The Crusaders – The 2nd Crusade (1973)

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by Pico

This selection goes back a ways with me; I’ve saved only a handful of vinyls from my once somewhat-vast collection and this vintage ABC-Blue Thumb double LP was spared from that dreaded garage sale.

It’s also one of the few expensive import CD’s I was begrudgingly willing to ante up for (note the Japanese script on the left side of the CD front cover), since domestically, MCA Records, owner of the ABC masters, didn’t think enough of the record to release it stateside. But the $25 I had to fork over for this was quickly forgotten as soon as I heard those familiar sounds digitally for the first time.

Being able to blast it in the Pico Piddler made it all the mo’ bettah.

I happened to notice a couple of weeks ago that this record was finally getting released on CD domestically. That means you too can experience some vintage, adventurous funk-jazz, but at an affordable price. To make it fit on one CD, they had to fade out the closing Do You Remember When? early so you miss out on the unexpected jolting stop that ends the tune, but hey, it’s the price you pay. Trust me, you could live with that.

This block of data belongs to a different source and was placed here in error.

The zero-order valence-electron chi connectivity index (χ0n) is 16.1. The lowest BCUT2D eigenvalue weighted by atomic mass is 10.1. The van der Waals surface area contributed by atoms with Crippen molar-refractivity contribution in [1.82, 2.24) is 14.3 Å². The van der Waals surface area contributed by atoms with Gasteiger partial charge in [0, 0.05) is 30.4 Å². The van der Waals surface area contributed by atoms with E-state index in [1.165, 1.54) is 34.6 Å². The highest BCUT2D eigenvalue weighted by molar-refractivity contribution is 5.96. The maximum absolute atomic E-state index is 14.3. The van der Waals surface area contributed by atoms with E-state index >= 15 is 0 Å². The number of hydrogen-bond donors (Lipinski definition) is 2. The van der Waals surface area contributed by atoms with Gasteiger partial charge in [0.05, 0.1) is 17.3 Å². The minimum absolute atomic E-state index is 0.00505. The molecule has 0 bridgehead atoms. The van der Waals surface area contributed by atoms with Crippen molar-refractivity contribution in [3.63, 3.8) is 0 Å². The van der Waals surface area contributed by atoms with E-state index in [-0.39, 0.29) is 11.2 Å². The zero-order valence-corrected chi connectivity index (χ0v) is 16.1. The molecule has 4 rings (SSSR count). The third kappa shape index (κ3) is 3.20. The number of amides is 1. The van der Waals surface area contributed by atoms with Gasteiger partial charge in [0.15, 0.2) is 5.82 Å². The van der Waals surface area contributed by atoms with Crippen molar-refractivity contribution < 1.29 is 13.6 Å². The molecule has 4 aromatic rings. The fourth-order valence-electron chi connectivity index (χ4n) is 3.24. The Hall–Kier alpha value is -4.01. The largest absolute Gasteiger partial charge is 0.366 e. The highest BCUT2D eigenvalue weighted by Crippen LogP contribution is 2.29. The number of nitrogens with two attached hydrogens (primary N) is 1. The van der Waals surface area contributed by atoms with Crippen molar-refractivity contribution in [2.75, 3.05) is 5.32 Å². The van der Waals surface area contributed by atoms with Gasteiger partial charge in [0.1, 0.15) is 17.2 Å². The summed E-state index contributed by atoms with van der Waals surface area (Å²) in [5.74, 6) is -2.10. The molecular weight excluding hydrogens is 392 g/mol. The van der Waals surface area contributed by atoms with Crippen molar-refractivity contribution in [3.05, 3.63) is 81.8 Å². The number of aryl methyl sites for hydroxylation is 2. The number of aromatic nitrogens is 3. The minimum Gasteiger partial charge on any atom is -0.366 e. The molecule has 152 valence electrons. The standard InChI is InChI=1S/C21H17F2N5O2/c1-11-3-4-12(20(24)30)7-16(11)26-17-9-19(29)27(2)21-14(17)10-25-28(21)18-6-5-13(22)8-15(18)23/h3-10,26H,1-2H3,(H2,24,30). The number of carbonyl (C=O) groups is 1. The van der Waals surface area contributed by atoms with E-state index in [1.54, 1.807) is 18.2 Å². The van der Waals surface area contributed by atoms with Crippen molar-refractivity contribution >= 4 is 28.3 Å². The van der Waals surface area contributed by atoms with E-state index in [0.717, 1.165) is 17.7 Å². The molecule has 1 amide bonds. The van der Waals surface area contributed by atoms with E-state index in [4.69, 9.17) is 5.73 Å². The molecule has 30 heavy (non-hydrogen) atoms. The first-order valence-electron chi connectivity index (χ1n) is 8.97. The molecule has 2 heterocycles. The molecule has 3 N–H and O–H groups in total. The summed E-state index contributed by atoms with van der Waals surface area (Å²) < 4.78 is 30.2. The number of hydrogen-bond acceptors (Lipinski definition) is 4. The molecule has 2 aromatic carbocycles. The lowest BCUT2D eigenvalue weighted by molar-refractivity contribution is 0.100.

The rekindled interest of the funk-jazz of 25-30 years ago has cast a spotlight squarely on one of its best performers: the classic Wayne Henderson/Larry Carlton configuration of the Crusaders. The Second Crusade is perhaps their finest because at this point their songwriting was strong enough to dispense with the pop covers that was a feature of earlier albums and the weren’t yet too far removed from jazz that they traded in their chops for radio play.

A Search For Soul is one of the earliest indications of Joe Sample’s composing prowess, while Tomorrow Where Are You manages to pull off a compelling one-chord groove. Don’t Let It Get You Down is the vintage Gulf Coast R&B these Houston boys were best at. This import is a hard record to find, but 1974’s Southern Comfort and 1976’s Those Southern Knights make fine substitutes.


       

There’s more Crusaders records to recommend. But for another day…

S. Victor Aaron

S. Victor Aaron

S. Victor Aaron is an SQL demon for a Fortune 100 company by day, music opinion-maker at night. His musings are strewn out across the interwebs on jazz.com, AllAboutJazz.com, a football discussion board and some inchoate customer reviews of records from the late 1990s on Amazon under a pseudonym that will never be revealed. E-mail him at svaaron@somethingelsereviews .com or follow him on Twitter at https://twitter.com/SVictorAaron
S. Victor Aaron
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